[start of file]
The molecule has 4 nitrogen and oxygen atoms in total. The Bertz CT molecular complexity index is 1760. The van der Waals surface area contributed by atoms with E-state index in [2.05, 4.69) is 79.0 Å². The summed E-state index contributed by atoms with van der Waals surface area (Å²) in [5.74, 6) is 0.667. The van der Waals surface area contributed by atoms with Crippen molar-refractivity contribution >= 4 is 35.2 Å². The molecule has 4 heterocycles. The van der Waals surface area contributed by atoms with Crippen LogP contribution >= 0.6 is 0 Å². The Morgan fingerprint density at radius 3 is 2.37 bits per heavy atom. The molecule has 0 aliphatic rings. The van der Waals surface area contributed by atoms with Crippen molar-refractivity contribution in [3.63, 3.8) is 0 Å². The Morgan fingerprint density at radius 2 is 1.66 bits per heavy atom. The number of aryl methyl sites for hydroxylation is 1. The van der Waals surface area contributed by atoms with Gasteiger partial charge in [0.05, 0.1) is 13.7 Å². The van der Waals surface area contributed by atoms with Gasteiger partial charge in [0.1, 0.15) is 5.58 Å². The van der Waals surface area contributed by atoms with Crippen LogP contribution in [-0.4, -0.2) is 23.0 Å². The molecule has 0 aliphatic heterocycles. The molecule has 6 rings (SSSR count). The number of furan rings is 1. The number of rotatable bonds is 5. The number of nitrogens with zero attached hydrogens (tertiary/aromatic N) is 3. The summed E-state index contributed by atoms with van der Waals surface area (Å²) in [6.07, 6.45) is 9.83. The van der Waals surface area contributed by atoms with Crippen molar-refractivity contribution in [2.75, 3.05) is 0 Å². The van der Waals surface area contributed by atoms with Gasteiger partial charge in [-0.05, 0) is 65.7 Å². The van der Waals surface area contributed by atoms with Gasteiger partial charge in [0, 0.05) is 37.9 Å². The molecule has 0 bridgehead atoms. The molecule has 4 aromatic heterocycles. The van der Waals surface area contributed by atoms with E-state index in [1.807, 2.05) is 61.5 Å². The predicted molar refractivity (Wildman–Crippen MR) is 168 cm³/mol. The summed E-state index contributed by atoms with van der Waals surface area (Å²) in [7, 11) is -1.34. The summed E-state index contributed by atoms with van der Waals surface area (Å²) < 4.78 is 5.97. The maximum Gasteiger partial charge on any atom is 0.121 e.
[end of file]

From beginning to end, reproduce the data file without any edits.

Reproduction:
The molecule has 4 nitrogen and oxygen atoms in total. The Bertz CT molecular complexity index is 1760. The van der Waals surface area contributed by atoms with E-state index in [2.05, 4.69) is 79.0 Å². The summed E-state index contributed by atoms with van der Waals surface area (Å²) in [5.74, 6) is 0.667. The van der Waals surface area contributed by atoms with Crippen molar-refractivity contribution >= 4 is 35.2 Å². The molecule has 4 heterocycles. The van der Waals surface area contributed by atoms with Crippen LogP contribution >= 0.6 is 0 Å². The Morgan fingerprint density at radius 3 is 2.37 bits per heavy atom. The molecule has 0 aliphatic rings. The van der Waals surface area contributed by atoms with Crippen molar-refractivity contribution in [3.63, 3.8) is 0 Å². The Morgan fingerprint density at radius 2 is 1.66 bits per heavy atom. The number of aryl methyl sites for hydroxylation is 1. The van der Waals surface area contributed by atoms with Gasteiger partial charge in [0.05, 0.1) is 13.7 Å². The van der Waals surface area contributed by atoms with Gasteiger partial charge in [0.1, 0.15) is 5.58 Å². The van der Waals surface area contributed by atoms with Crippen LogP contribution in [-0.4, -0.2) is 23.0 Å². The molecule has 0 aliphatic heterocycles. The molecule has 6 rings (SSSR count). The number of furan rings is 1. The number of rotatable bonds is 5. The number of nitrogens with zero attached hydrogens (tertiary/aromatic N) is 3. The summed E-state index contributed by atoms with van der Waals surface area (Å²) in [6.07, 6.45) is 9.83. The van der Waals surface area contributed by atoms with Crippen molar-refractivity contribution in [2.75, 3.05) is 0 Å². The van der Waals surface area contributed by atoms with Gasteiger partial charge in [-0.05, 0) is 65.7 Å². The van der Waals surface area contributed by atoms with Gasteiger partial charge in [0, 0.05) is 37.9 Å². The molecule has 0 bridgehead atoms. The molecule has 4 aromatic heterocycles. The van der Waals surface area contributed by atoms with E-state index in [1.807, 2.05) is 61.5 Å². The predicted molar refractivity (Wildman–Crippen MR) is 168 cm³/mol. The summed E-state index contributed by atoms with van der Waals surface area (Å²) in [7, 11) is -1.34. The summed E-state index contributed by atoms with van der Waals surface area (Å²) < 4.78 is 5.97. The maximum Gasteiger partial charge on any atom is 0.121 e.